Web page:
This is a cross post of a blog post I wrote here
This post is going to detail how I set up one of my recent projectsand a project I hope outlasts my direct involvement in it.
We're going to talk about how to set up a custom paclet server in GitHub.
I talked about paclet servers a while back in this post . Now we get to build on all of that work. Fundamentally, all we're going to be doing is building a paclet server via the method discussed there, but instead of deploying to the Wolfram Cloud, and opaque, unknown (and hence untrusted), severely lacking system we'll deploy to GitHub, the defacto standard for code sharing and highly open and trusted system.
To do this, we'll mostly treat things as before, but it might be worth revisiting what we did before.
We're going to hook in to Mathematica's built-in package manager, called the PacletManager . It's called that because Mathematica packages are distributed as .paclet files (which are just structured zip files with a Paclet expression cooked in).
If people know the server where a paclet is stored, they can install it as easy as:
And so we're trying to make that accessible.
To do that we need to expose a Paclets directory where all of our paclet files will be stored and a PacletSite.mz file that details the paclets that are stored there.
Happily, I'd already built out the tool-chains for those previously, so I just had to adapt those to this project. The function that handles this is call PacletServerAdd . It takes a paclet and stores it in that Paclets directory and updates the PacletSite.mz file to reflect this
The other part of a good paclet server is the interface that tells people what's on it. For my own stuff I built out a set of paclet server pages that detail what's available for download, the details of these, etc. As of the time I'm writing this for us this looks like:
Although the design is subject to change.
What's important is that it details everything that's there and it's customizable for our needs moving forward.
Each paclet has a page that is derived from the data in the PacletSite.mz file (which in turn reflects the data in the PacletInfo.m files cooked into each paclet). All we do here is take the parameters from the file, shove them into a notebook via some CellTags driven replacements, and then export that notebook to Markdown. From there the static site builder takes over. An example of one of those pages is:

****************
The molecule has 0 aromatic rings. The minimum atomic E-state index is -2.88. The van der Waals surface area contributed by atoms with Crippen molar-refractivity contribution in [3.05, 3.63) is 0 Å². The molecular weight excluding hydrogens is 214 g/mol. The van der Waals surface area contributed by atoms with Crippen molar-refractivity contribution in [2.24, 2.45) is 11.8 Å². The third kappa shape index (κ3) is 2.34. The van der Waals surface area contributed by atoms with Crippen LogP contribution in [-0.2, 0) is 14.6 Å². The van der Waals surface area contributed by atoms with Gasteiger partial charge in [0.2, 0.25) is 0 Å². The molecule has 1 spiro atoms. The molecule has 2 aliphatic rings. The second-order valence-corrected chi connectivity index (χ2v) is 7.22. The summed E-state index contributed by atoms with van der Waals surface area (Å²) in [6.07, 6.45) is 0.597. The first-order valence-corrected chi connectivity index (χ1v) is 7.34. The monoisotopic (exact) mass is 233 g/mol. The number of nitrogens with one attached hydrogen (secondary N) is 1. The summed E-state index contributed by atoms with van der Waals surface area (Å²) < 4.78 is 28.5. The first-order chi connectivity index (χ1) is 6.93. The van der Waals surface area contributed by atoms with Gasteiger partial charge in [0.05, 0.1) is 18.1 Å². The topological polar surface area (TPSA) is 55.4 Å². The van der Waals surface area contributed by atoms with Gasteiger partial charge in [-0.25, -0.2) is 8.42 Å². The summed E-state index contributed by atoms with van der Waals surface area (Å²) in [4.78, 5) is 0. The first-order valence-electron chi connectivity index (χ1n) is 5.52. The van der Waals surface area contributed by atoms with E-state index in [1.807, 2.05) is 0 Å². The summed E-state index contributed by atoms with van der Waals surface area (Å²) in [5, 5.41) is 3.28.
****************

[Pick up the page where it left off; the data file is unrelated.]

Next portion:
Scrolling further down the page will give you all the details about who made it (me) what version it is, what extensions it has, etc.
We'll walk through most of the steps involved in this so that potentially others can make use of a similar flow. First we need to get everything working with GitHub.
Since this is supposed to be a community effort I didn't want it attached to my personal GitHub. Better would be if it's associated with a GitHub organization . So I made an organization that halirutan helpfully suggested I call paclets and made a repository for hosting our server .
To set up the repository I just cloned it locally, then started adding paclets to it via PacletServerAdd . The standard way I'd call it is
Which adds the paclet for the folder and sets up things as they ought to be.
Then I call
Which builds out the website and all the necessary components.
Finally I push this back to GitHub via an interface to its API (and also to git) that I wrote up. That generally looks like:
Git["Add", "path/to/server", "All"->True];
Git["Commit", "path/to/server", "Message"->TemplateApply["Rebuilt on ``", DateString]];
And simple as that out server is built
To make things nice for collaboration we'll want a way for people to submit things via GitHub on their own.
The way we're currently doing this is via a review queue mechanism working off of GitHub's pull request machinery.
A user forks the repo, adds a paclet to the ReviewQueue directory, and then we check to make sure it's formatted correctly before building it into the server.